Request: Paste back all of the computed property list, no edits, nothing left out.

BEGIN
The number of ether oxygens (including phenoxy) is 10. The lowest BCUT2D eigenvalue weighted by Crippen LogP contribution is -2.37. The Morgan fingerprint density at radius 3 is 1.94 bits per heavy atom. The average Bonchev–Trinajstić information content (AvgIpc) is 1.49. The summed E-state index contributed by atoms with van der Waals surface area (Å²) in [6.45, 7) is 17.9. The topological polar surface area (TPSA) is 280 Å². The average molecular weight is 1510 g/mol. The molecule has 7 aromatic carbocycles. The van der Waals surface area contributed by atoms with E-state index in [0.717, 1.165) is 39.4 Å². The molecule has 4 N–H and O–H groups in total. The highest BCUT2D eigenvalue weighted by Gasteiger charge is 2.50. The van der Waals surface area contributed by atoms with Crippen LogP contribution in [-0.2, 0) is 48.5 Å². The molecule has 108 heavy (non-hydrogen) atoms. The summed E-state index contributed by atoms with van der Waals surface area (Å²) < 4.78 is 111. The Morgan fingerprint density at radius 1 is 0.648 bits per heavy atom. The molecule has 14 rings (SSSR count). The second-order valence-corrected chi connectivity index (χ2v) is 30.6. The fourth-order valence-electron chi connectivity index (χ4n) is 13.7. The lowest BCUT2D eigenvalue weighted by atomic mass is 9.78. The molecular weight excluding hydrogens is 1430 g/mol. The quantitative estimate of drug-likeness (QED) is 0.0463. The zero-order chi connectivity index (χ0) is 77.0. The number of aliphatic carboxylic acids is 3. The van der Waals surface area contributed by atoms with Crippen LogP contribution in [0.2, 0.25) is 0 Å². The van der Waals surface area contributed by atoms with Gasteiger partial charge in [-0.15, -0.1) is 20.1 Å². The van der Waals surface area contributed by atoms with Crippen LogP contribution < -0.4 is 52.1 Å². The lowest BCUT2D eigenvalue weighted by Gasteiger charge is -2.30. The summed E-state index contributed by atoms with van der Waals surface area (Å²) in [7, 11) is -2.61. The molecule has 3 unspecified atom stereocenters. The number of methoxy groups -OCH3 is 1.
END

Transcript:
The number of ether oxygens (including phenoxy) is 10. The lowest BCUT2D eigenvalue weighted by Crippen LogP contribution is -2.37. The Morgan fingerprint density at radius 3 is 1.94 bits per heavy atom. The average Bonchev–Trinajstić information content (AvgIpc) is 1.49. The summed E-state index contributed by atoms with van der Waals surface area (Å²) in [6.45, 7) is 17.9. The topological polar surface area (TPSA) is 280 Å². The average molecular weight is 1510 g/mol. The molecule has 7 aromatic carbocycles. The van der Waals surface area contributed by atoms with E-state index in [0.717, 1.165) is 39.4 Å². The molecule has 4 N–H and O–H groups in total. The highest BCUT2D eigenvalue weighted by Gasteiger charge is 2.50. The van der Waals surface area contributed by atoms with Crippen LogP contribution in [-0.2, 0) is 48.5 Å². The molecule has 108 heavy (non-hydrogen) atoms. The summed E-state index contributed by atoms with van der Waals surface area (Å²) < 4.78 is 111. The Morgan fingerprint density at radius 1 is 0.648 bits per heavy atom. The molecule has 14 rings (SSSR count). The second-order valence-corrected chi connectivity index (χ2v) is 30.6. The fourth-order valence-electron chi connectivity index (χ4n) is 13.7. The lowest BCUT2D eigenvalue weighted by atomic mass is 9.78. The molecular weight excluding hydrogens is 1430 g/mol. The quantitative estimate of drug-likeness (QED) is 0.0463. The zero-order chi connectivity index (χ0) is 77.0. The number of aliphatic carboxylic acids is 3. The van der Waals surface area contributed by atoms with Crippen LogP contribution in [0.2, 0.25) is 0 Å². The van der Waals surface area contributed by atoms with Gasteiger partial charge in [-0.15, -0.1) is 20.1 Å². The van der Waals surface area contributed by atoms with Crippen LogP contribution < -0.4 is 52.1 Å². The lowest BCUT2D eigenvalue weighted by Gasteiger charge is -2.30. The summed E-state index contributed by atoms with van der Waals surface area (Å²) in [7, 11) is -2.61. The molecule has 3 unspecified atom stereocenters. The number of methoxy groups -OCH3 is 1.